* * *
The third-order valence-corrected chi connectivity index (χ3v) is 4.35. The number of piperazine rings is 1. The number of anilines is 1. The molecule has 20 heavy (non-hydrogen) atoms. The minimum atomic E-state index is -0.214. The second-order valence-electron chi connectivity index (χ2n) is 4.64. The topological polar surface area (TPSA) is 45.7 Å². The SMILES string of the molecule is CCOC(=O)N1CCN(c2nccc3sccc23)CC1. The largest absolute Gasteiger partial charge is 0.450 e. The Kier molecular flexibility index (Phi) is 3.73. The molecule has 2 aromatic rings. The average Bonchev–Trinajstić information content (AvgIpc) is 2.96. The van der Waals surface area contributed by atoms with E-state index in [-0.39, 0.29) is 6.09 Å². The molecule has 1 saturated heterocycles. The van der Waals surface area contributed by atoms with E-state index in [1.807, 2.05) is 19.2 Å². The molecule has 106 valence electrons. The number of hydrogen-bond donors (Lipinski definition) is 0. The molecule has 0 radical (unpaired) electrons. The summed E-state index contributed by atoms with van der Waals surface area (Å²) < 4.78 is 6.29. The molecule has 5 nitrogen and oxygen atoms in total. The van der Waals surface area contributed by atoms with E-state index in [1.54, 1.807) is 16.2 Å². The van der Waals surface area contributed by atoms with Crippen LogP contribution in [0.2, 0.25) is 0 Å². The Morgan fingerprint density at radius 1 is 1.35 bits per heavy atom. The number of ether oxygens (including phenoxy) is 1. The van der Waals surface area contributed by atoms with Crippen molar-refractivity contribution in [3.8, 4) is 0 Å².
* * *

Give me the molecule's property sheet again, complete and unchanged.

The third-order valence-corrected chi connectivity index (χ3v) is 4.35. The number of piperazine rings is 1. The number of anilines is 1. The molecule has 20 heavy (non-hydrogen) atoms. The minimum atomic E-state index is -0.214. The second-order valence-electron chi connectivity index (χ2n) is 4.64. The topological polar surface area (TPSA) is 45.7 Å². The SMILES string of the molecule is CCOC(=O)N1CCN(c2nccc3sccc23)CC1. The largest absolute Gasteiger partial charge is 0.450 e. The Kier molecular flexibility index (Phi) is 3.73. The molecule has 2 aromatic rings. The average Bonchev–Trinajstić information content (AvgIpc) is 2.96. The van der Waals surface area contributed by atoms with E-state index in [-0.39, 0.29) is 6.09 Å². The molecule has 1 saturated heterocycles. The van der Waals surface area contributed by atoms with E-state index in [1.807, 2.05) is 19.2 Å². The molecule has 106 valence electrons. The number of hydrogen-bond donors (Lipinski definition) is 0. The molecule has 0 radical (unpaired) electrons. The summed E-state index contributed by atoms with van der Waals surface area (Å²) < 4.78 is 6.29. The molecule has 5 nitrogen and oxygen atoms in total. The van der Waals surface area contributed by atoms with E-state index in [1.54, 1.807) is 16.2 Å². The van der Waals surface area contributed by atoms with Crippen LogP contribution in [0.2, 0.25) is 0 Å². The Morgan fingerprint density at radius 1 is 1.35 bits per heavy atom. The number of ether oxygens (including phenoxy) is 1. The van der Waals surface area contributed by atoms with Crippen molar-refractivity contribution in [3.8, 4) is 0 Å².